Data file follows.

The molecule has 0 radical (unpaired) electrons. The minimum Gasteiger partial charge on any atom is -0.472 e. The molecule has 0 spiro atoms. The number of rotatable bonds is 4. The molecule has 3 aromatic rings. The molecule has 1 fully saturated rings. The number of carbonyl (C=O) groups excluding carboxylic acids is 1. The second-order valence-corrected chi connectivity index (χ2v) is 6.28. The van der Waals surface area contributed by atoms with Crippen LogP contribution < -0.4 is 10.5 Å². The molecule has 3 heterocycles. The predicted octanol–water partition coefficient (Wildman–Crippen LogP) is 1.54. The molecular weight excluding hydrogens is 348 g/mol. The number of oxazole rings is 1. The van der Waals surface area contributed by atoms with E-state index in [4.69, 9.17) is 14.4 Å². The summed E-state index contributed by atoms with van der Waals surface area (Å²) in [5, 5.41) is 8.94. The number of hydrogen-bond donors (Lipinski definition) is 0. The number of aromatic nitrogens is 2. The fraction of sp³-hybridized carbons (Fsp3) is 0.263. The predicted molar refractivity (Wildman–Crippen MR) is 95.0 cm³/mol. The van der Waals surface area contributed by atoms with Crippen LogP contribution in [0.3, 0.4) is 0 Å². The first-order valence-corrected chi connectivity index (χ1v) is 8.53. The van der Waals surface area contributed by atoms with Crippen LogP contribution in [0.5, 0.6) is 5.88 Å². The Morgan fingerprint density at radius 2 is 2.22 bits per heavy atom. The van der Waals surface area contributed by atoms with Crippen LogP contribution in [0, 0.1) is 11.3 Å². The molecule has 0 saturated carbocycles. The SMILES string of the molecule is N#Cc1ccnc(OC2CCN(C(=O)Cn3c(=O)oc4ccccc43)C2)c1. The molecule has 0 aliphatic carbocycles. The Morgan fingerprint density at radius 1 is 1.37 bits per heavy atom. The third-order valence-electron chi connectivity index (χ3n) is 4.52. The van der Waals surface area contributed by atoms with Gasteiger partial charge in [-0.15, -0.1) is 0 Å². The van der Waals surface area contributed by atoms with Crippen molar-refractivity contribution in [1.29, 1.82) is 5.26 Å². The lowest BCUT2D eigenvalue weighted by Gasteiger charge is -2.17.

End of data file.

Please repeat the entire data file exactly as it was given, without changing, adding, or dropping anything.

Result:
The molecule has 0 radical (unpaired) electrons. The minimum Gasteiger partial charge on any atom is -0.472 e. The molecule has 0 spiro atoms. The number of rotatable bonds is 4. The molecule has 3 aromatic rings. The molecule has 1 fully saturated rings. The number of carbonyl (C=O) groups excluding carboxylic acids is 1. The second-order valence-corrected chi connectivity index (χ2v) is 6.28. The van der Waals surface area contributed by atoms with Crippen LogP contribution < -0.4 is 10.5 Å². The molecule has 3 heterocycles. The predicted octanol–water partition coefficient (Wildman–Crippen LogP) is 1.54. The molecular weight excluding hydrogens is 348 g/mol. The number of oxazole rings is 1. The van der Waals surface area contributed by atoms with E-state index in [4.69, 9.17) is 14.4 Å². The summed E-state index contributed by atoms with van der Waals surface area (Å²) in [5, 5.41) is 8.94. The number of hydrogen-bond donors (Lipinski definition) is 0. The number of aromatic nitrogens is 2. The fraction of sp³-hybridized carbons (Fsp3) is 0.263. The predicted molar refractivity (Wildman–Crippen MR) is 95.0 cm³/mol. The van der Waals surface area contributed by atoms with Crippen LogP contribution in [0.3, 0.4) is 0 Å². The first-order valence-corrected chi connectivity index (χ1v) is 8.53. The van der Waals surface area contributed by atoms with Crippen LogP contribution in [0.5, 0.6) is 5.88 Å². The Morgan fingerprint density at radius 2 is 2.22 bits per heavy atom. The van der Waals surface area contributed by atoms with Crippen LogP contribution in [0, 0.1) is 11.3 Å². The molecule has 0 saturated carbocycles. The SMILES string of the molecule is N#Cc1ccnc(OC2CCN(C(=O)Cn3c(=O)oc4ccccc43)C2)c1. The molecule has 0 aliphatic carbocycles. The Morgan fingerprint density at radius 1 is 1.37 bits per heavy atom. The third-order valence-electron chi connectivity index (χ3n) is 4.52. The van der Waals surface area contributed by atoms with Gasteiger partial charge in [-0.15, -0.1) is 0 Å². The van der Waals surface area contributed by atoms with Crippen molar-refractivity contribution in [1.29, 1.82) is 5.26 Å². The lowest BCUT2D eigenvalue weighted by Gasteiger charge is -2.17.